Vox Populi: Nick Gouvalas from Lamia, Greece

1. What are your expectations/hopes from these elections?

Personally, as a dedicated and active European citizen I am expecting the next European Parliament and the Commission to work hard on making the EU stronger, more democratic and more social.

A Strong EU that will make Europe sovereign in a world of global political and market forces; to ensure a rules-based sustainable economic globalization, combat tax havens, social dumping and unfair tax competition and avoid a new era of polarization. Basic pillar of the above mentioned vision should be the promotion of security and a new international order, so the EU become able to promote the interests and values of the Europeans in the world, secure stability and peace in the region and its neighborhood and support meaningful economic and societal development in the Mediterranean region and in Africa, thereby addressing an underlying cause of large-scale migration to Europe.

With regards to the further democratization of the EU it is vital for the new EU leadership to make us, once again, citizens whose choices matter and shape the European policies and institutions.

Finally, a social Europe promoting a development model designed to serve future generations: for a new economic and inclusive growth, sustainable and respectful of the rights of all. The EU should invest more to support growth and strengthen scientific and technological research, further the development of the digital sector and digitalization of the public administration. Last but not least the EU of the 2020’s should defend the social justice, win the battle against inequality, usher in a new model of welfare, and guarantee solidarity among states and among citizens.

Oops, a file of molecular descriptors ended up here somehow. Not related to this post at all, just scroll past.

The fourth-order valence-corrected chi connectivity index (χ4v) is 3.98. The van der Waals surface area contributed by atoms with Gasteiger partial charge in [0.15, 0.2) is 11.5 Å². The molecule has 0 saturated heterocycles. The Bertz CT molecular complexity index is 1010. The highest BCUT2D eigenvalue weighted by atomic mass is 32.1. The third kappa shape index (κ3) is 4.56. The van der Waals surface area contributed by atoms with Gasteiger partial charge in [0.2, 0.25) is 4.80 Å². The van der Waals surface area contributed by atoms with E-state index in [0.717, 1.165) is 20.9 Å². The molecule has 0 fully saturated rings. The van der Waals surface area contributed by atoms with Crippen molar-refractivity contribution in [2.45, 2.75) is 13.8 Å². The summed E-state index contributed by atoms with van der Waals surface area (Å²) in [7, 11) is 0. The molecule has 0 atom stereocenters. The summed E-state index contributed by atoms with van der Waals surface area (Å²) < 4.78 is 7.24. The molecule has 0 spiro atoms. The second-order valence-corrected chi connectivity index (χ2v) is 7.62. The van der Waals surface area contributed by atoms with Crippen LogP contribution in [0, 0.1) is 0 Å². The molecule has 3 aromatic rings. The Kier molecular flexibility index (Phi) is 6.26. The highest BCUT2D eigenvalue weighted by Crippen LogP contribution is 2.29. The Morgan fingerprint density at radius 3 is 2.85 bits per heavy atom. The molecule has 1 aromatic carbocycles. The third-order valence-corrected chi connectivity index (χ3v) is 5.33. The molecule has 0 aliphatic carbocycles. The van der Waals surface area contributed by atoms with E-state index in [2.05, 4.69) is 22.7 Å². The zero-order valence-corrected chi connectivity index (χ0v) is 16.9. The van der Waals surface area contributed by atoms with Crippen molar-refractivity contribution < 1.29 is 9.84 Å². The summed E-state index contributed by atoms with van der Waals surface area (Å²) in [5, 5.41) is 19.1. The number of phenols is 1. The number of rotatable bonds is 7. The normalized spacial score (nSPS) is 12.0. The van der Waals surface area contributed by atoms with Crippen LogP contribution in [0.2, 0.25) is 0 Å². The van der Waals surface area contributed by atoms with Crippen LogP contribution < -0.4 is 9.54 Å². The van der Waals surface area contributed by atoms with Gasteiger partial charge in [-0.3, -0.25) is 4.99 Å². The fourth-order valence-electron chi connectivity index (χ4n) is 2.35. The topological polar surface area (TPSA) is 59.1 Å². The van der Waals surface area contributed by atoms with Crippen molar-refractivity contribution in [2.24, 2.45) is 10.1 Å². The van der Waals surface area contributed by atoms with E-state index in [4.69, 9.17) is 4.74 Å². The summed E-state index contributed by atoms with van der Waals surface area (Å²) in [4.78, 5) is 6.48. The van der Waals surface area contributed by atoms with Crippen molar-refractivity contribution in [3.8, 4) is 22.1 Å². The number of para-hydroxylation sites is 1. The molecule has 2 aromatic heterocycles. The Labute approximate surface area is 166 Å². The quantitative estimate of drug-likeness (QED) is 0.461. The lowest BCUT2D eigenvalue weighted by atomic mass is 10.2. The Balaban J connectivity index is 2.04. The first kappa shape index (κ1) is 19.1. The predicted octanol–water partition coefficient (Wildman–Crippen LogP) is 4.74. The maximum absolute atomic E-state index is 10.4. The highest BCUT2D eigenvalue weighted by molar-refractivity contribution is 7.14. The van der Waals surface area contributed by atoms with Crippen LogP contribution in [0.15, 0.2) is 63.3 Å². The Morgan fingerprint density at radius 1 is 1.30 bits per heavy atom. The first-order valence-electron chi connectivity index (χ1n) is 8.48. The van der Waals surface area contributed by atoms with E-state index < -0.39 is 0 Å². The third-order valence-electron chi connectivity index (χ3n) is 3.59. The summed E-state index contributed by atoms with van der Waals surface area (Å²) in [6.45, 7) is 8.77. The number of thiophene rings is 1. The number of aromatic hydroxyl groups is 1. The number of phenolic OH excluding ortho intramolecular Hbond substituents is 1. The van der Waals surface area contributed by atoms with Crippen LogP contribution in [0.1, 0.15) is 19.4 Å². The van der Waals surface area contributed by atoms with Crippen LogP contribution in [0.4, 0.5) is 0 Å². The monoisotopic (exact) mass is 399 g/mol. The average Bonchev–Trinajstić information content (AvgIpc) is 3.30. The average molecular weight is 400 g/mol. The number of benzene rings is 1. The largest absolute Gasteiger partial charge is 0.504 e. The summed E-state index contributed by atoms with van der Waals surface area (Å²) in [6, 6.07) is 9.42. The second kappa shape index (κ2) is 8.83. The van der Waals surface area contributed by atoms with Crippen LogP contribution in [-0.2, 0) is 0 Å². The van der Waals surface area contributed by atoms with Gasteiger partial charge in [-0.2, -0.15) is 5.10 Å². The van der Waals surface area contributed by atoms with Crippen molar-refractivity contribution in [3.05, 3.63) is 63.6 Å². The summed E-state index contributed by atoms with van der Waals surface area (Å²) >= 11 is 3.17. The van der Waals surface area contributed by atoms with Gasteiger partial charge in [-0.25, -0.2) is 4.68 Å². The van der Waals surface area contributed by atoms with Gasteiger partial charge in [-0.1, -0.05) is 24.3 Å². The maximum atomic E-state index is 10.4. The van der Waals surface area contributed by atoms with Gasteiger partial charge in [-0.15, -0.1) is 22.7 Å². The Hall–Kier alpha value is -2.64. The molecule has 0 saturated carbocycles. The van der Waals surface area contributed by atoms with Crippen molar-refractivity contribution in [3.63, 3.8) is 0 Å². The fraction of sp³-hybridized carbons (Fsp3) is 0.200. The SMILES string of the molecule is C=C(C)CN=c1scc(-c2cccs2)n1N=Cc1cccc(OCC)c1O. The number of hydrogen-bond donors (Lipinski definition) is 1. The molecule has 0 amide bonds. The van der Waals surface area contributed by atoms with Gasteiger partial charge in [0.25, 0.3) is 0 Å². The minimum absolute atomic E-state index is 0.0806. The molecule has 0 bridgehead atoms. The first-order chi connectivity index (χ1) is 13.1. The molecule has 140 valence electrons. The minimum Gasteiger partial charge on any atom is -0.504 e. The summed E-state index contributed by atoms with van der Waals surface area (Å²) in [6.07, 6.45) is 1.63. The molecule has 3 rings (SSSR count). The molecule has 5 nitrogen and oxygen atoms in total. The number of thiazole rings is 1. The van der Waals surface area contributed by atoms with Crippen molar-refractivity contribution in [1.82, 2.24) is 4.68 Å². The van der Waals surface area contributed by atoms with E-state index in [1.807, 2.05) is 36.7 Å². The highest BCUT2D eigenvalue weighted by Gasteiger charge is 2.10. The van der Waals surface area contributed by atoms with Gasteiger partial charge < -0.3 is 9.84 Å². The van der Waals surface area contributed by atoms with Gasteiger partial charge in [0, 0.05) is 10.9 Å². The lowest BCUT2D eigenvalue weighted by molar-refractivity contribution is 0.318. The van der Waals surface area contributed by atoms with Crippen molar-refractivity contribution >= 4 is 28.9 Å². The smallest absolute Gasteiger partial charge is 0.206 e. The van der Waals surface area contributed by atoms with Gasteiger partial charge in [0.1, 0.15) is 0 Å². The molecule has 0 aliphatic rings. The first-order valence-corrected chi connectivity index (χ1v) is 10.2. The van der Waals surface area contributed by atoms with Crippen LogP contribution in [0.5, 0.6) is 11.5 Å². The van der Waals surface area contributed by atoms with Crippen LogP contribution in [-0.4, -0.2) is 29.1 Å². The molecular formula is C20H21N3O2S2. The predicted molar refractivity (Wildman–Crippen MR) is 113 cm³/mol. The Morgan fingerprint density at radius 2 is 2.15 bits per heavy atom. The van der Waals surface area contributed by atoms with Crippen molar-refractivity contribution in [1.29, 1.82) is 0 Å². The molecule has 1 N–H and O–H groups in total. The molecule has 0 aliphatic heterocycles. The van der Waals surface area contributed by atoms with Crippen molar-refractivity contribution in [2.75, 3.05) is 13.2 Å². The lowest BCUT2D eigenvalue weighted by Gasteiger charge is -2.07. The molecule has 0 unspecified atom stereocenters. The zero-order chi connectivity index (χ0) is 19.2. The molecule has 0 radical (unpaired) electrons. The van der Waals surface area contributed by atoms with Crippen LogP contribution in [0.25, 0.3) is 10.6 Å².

Nick Gouvalas


2. Do you/people in your member state still have faith in the EU to deliver?

Greece is a very specific study case for the history of European Integration. After three bailout programs the Greek society has fundamentally changed. Greeks are obviously critical of the European Institutions as a big percentage of the population put the blame on the EU for the impoverishment of the country and the lack of coordination of the refugee crisis. Though the Eurobarometer stays relatively high since the Greeks continue to back the Euro currency and the security and stability that the EU membership offers, given the geopolitical position of the country.

With regards to the voting behavior of the Greeks, the EP elections where always seen as a way to express their concerns over domestic issues. This year will probably be no exception to the rule given that the recent events with regards to the name dispute with neighboring Macedonia have triggered public unrest and divisive rhetoric from both the government and the opposition. The big picture is that for once more the Greeks are heading the polls divided with a lack of a clear vision of the future still stuck in their refusal for further actual progress and change in their political spectrum.

3. Will you be voting? If so, who for (if you are willing to say)?

Being an expat to the Netherlands and a liberal, I will vote for one of the parties that fall under the umbrella of the Alliance of Liberals and Democrats in Europe (ALDE).



4. Tell us some very brief persona/biographical details about yourself?

20 years old, born and raised in Lamia Greece – currently studying for my Bachelor’s Degree in European Studies at Maastricht University. I identify myself as a dedicated European, passionate about European and International Politics, risk analysis & assessment and International Relations. He has been active in European Civil Society since high school and he believes that it is a moral obligation of his generation to improve and make Europe a better place to live, work and travel.